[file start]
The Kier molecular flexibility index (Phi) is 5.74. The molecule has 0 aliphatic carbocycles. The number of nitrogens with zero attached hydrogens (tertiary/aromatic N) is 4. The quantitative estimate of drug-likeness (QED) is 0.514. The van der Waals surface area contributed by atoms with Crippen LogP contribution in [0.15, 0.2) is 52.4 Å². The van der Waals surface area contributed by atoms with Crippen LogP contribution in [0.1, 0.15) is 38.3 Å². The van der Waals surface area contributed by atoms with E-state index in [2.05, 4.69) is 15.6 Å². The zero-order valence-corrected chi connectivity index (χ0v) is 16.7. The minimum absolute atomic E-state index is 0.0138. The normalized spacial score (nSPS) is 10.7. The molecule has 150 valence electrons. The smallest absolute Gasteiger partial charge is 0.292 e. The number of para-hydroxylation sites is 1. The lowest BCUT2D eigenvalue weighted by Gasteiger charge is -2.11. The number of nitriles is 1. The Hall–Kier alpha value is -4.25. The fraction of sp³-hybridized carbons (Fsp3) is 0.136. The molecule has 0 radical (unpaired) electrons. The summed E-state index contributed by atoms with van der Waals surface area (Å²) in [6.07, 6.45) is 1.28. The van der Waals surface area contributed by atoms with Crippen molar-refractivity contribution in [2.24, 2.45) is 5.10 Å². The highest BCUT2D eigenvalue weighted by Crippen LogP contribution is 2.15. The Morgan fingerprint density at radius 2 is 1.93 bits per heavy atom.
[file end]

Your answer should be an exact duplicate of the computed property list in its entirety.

The Kier molecular flexibility index (Phi) is 5.74. The molecule has 0 aliphatic carbocycles. The number of nitrogens with zero attached hydrogens (tertiary/aromatic N) is 4. The quantitative estimate of drug-likeness (QED) is 0.514. The van der Waals surface area contributed by atoms with Crippen LogP contribution in [0.15, 0.2) is 52.4 Å². The van der Waals surface area contributed by atoms with Crippen LogP contribution in [0.1, 0.15) is 38.3 Å². The van der Waals surface area contributed by atoms with E-state index in [2.05, 4.69) is 15.6 Å². The zero-order valence-corrected chi connectivity index (χ0v) is 16.7. The minimum absolute atomic E-state index is 0.0138. The normalized spacial score (nSPS) is 10.7. The molecule has 150 valence electrons. The smallest absolute Gasteiger partial charge is 0.292 e. The number of para-hydroxylation sites is 1. The lowest BCUT2D eigenvalue weighted by Gasteiger charge is -2.11. The number of nitriles is 1. The Hall–Kier alpha value is -4.25. The fraction of sp³-hybridized carbons (Fsp3) is 0.136. The molecule has 0 radical (unpaired) electrons. The summed E-state index contributed by atoms with van der Waals surface area (Å²) in [6.07, 6.45) is 1.28. The van der Waals surface area contributed by atoms with Crippen molar-refractivity contribution in [2.24, 2.45) is 5.10 Å². The highest BCUT2D eigenvalue weighted by Crippen LogP contribution is 2.15. The Morgan fingerprint density at radius 2 is 1.93 bits per heavy atom.